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Success for March of Women in Marseille

Monday 4 July 2005, by Anne Leclerc

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On May 28-29, 2005 the European initiative for the World March of Women took place in Marseille. Despite the date (chosen by the European coordination of the World March in September 2004), which coincided with the referendum on the European constitutional treaty in France, this weekend of debate and mobilization was a success.

More than 1,500 women from a numbers of European countries participated in five forums and three spaces organized around five themes:

- work/employment/actualisation,
- violence against women, peace and conflict,
- sexuality/abortion/contraception/health,
- women and men in Europe

and around three spaces:

- for youth, migrant women and lesbians.

Because of lack of space several hundred women were unable to participate in the morning debates, which was frustrating for some who had made long journeys.

In the afternoon a demonstration against neoliberalism and patriarchy attracted around 10,000 people from Belgium (a particularly big delegation), Spain, the Basque country, Italy, Greece, Portugal and Cyprus, as well as around 50 women who had come especially from Algeria.

The meeting resumed on Sunday morning in Chénot park, and proposals for action and campaigning were made. The construction of European networks appears more than ever necessary in order to build a more equitable relationship of forces.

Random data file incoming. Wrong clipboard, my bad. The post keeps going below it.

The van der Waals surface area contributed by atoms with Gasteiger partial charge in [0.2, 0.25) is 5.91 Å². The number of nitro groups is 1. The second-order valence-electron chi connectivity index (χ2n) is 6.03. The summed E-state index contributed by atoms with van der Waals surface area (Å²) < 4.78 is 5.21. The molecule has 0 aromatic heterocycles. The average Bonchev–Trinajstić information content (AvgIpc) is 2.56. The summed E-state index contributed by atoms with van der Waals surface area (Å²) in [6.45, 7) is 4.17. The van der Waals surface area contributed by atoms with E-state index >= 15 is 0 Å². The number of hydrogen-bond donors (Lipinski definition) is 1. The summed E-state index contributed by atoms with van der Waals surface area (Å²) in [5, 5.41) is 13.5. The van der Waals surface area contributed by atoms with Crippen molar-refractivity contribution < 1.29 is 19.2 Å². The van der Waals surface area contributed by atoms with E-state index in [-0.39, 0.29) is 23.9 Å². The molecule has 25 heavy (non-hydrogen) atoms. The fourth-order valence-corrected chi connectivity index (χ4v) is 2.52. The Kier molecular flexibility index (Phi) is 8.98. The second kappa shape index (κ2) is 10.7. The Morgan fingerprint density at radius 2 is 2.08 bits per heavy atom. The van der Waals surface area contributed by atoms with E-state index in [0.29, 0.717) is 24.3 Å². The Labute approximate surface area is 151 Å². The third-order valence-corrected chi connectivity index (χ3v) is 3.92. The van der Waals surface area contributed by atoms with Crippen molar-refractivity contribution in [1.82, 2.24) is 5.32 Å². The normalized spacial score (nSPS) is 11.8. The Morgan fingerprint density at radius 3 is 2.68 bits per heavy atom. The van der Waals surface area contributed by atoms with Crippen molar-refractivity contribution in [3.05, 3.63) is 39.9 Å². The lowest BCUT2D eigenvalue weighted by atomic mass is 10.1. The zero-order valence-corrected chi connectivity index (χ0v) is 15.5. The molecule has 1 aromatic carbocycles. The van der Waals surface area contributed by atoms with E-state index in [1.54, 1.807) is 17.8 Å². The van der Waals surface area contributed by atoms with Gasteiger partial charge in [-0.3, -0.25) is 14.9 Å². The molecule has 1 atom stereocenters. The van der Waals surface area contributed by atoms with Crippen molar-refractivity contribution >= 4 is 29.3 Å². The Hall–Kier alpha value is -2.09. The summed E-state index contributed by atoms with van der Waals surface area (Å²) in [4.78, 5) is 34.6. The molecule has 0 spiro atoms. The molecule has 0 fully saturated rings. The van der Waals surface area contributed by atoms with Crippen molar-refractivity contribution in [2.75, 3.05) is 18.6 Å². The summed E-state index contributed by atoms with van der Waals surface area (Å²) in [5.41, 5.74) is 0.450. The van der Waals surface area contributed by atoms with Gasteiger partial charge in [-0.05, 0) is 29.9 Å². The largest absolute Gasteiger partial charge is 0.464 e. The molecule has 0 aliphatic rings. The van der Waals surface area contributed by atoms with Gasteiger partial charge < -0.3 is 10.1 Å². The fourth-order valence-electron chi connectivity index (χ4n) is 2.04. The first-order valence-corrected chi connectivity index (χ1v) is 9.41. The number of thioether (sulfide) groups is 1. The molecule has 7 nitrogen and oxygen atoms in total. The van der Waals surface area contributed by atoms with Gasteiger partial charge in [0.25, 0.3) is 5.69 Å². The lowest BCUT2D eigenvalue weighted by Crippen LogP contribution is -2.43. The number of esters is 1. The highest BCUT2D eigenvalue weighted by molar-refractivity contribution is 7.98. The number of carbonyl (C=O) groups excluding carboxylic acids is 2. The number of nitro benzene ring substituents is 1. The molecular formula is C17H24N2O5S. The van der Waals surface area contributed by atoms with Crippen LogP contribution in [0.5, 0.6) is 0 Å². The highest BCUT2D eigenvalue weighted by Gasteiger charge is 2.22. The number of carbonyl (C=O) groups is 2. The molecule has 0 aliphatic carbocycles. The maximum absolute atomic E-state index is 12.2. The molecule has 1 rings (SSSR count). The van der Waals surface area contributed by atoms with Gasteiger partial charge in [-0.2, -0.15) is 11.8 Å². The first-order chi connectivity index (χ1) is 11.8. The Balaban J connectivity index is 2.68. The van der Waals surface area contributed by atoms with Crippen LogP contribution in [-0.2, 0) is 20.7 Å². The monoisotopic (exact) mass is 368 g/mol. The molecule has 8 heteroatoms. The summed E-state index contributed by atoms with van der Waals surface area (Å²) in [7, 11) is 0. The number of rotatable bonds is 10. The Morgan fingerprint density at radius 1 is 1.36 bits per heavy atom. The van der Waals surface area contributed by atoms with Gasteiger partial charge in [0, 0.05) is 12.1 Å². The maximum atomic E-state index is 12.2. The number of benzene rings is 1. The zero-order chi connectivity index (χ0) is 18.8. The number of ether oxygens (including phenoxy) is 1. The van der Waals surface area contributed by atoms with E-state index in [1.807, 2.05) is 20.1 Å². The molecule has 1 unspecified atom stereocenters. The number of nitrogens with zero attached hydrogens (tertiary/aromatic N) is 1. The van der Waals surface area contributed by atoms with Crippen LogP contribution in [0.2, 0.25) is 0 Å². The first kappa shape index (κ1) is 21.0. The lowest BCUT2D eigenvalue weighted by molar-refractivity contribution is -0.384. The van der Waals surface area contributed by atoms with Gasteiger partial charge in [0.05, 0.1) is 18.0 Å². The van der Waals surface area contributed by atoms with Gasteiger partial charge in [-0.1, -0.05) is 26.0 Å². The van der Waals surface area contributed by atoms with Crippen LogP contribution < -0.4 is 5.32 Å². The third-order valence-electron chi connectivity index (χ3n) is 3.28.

It was reaffirmed loudly and clearly that abortion should be a fundamental right for women in the European institutions. Six countries do not recognize this right: Cyprus, Poland, Malta, Portugal, Ireland and Andorra.

A European petition was proposed in solidarity with Portuguese women for a change in legislation. In Italy the key issue was the referendum to allow medically assisted procreation, which was defeated with the Vatican and Berlusconi throwing all their weight against the proposal.

On employment and casualization, several campaigning themes were defined:

- for real jobs, an end to imposed part-time working, establishment of a European minimum wage; an immediate wage increase to close the gap in wages between men and women.

- to fight against dismantling of all the public services and for the development of childcare and care for the old and handicapped.

In the violence forum a campaign for an outline law against violence at the European level was decided on, with demonstrations across Europe on November 25, 2005, international day against violence against women.

In the forum on democracy, power and secularism it was pointed out on the eve of the referendum that the equality of the sexes did not figure as one of the founding values of the Union, that the right to abortion was absent as was any reference to secularism; the place given to religious institutions was denounced.

The peace and conflict forum noted that women were the first victims of conflicts and that there was urgency to mobilize for disarmament. The lesbian and youth spaces worked rather for the creation of broad European networks.

From the migrant women’s space several demands were raised: respect for the application of economic and social rights, access to social services and struggle against discrimination, regularization of all illegal and undocumented workers, campaigns against forced marriages and crimes of honour.

The Women’s Charter for Humanity was brought on Saturday from the Basque country to France and on Sunday from France to Belgium. In conclusion, Nadia De Mond, European coordinator of the march, reaffirmed the determination of women to fight neoliberal exploitation and the organization on October 17, 2005 of 24 hours of solidarity against neoliberalism and patriarchal oppression which ‘mutually reinforce each other, lay the ground for religious fundamentalism and generate poverty, exclusion and violence’. She reminded us of the next event for the “woman of the entire world” at the same time as the arrival of the Women’s Charter for Humanity in Burkina Faso.